This is the story of a typical high school science teacher who seemed to never have time.
I began my career teaching the grade 10 science classes. These classes were perceived to be the best for new teachers as there were no high stakes exams partnered with them - in Alberta, the grade 12 exams are worth 50% of the mark. I was given the textbook and program of studies and naively believed that the textbook reflected the curriculum well.
Fortunately, I had a colleague who was extremely organized and talented who set me on the right path for planning and aligning my lessons to reflect the program of studies and not the textbook material. After two to three years of teaching, the textbook became a reference book for the students and not a teaching doctrine. I began to realize that the textbook was generally a great reference but included significant material not found in our program of studies.
My teaching assignment diversified to include the grade 11 courses of chemistry, biology, physics and soon the grade 12 chemistry course. Again, I used the textbook to guide my lessons as I knew where I could find activities that aligned with the curriculum and practice problems for the students. But over time, I found new resources, activities, labs and required the textbook less and less. Even for the high stakes courses, I didn't require the textbook. My lessons were dependent on students taking notes and then, if we had time, engaging in an activity where students would demonstrate their understanding. Sometimes I felt that I rushed the notes just so we could get on to the "fun" stuff. I began to create more engaging activities and had students singing, writing, role playing, building, cooperating, etc. Unfortunately, "getting through the material" seemed to consume most of the class time.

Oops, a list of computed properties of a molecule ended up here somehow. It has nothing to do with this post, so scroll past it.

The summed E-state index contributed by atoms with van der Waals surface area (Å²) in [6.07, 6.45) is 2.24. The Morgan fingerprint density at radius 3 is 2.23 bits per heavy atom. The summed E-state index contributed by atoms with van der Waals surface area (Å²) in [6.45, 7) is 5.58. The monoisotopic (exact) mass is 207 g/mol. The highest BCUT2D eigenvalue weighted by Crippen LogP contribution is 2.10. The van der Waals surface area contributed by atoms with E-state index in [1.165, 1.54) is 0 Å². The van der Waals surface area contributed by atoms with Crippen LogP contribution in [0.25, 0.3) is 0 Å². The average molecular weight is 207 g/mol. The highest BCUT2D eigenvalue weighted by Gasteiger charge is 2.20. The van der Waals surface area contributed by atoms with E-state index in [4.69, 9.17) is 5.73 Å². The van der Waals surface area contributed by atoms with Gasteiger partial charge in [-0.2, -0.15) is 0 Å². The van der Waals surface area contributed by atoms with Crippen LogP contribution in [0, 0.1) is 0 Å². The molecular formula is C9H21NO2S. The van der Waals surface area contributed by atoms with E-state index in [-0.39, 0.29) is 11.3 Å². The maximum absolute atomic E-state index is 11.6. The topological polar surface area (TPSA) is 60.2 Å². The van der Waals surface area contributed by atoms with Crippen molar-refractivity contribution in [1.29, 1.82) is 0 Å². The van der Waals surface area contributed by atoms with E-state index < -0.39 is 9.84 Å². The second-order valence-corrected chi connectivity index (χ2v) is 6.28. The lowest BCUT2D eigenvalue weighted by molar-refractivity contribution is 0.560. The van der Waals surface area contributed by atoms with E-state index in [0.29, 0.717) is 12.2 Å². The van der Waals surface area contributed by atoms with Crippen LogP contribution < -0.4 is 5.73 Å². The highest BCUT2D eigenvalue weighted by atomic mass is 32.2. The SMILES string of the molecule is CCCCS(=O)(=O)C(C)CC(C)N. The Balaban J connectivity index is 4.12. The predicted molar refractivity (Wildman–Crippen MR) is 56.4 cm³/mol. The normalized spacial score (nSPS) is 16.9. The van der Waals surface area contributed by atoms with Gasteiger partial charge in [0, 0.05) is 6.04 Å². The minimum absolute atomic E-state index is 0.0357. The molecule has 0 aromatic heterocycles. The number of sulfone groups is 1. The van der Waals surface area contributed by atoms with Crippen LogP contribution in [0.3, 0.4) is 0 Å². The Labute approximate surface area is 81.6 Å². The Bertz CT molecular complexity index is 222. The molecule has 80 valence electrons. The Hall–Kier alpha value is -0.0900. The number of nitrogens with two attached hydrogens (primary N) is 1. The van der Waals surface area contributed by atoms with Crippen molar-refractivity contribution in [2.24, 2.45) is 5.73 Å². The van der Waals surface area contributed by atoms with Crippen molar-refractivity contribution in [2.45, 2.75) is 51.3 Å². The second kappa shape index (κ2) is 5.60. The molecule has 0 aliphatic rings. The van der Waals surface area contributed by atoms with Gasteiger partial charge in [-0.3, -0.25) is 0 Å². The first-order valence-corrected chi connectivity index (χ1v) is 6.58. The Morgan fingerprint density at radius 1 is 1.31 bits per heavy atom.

After a few years, the school I was at opened its doors to grades 7-9. So Grade 8 Science was added to my assignment. I loved teaching those students, their excitement just entering the door was contagious. I started to rethink how I taught my day to day lessons. I decided that I would challenge the students to develop inquiry labs from scratch and not use the labs from the textbook. If students knew the answers, what was the point of doing the lab?
As Bob McDonald from CBC's Quirks and Quarks says, "Ask any scientist and the only thing they like discovering better than an answer is a really good question."
So I found the time to complete an inquiry lab with the students once to twice a unit. The students couldn't wait to get their hands on the materials and challenge one another with possibilities of how to develop their investigation. I would see groups of students completely engaged, collaborating within and between their groups (which I encouraged) and at the end of the inquiry lab there would be four to six labs created - all unique and all developed by groups of students working together (authentic, eh?).
Back to the Grade 12 high stakes Chemistry 30 course. After a few more years, the school opened its doors to the International Baccalaureate program and its additional high stakes exam. Now I had less time to reach into my collection of engaging activities as I had two masters to satisfy. Notes and lecture became the mainstay of lesson delivery and I became more exhausted each day as I was doing the "show" all day - the provider of knowledge.
Thankfully, the IB Sciences curriculum requires students to design their own experiment so I was able to resurrect the inquiry model periodically. But the demands of teaching two programs forced this to be very occasional and not collaborative in nature.
So, notes and lecture seem to be the method of information delivery that most science teachers use. We were taught in that manner and feel that it is the only method that will get the job done. That may have been true even ten years ago.
However, with the ubiquitous nature of digital technology, science teachers finally have a choice.
WE DON'T HAVE TIME! may finally become "WE FINALLY HAVE FLIPPEN TIME!"
Science teachers across North America have begun to "flip" their classes so that the lecture is watched at home (or at hockey practice, the bus, the gym etc.) and once students arrive in class, the teacher can spend the time engaging with students however they see fit!
Read my previous posts to see how you can flip your class to afford yourself more time to engage students, develop inquiry labs, and teach students to the mastery level. You may notice that your high stakes exam marks also increase as real learning occurs and not just cramming for the test!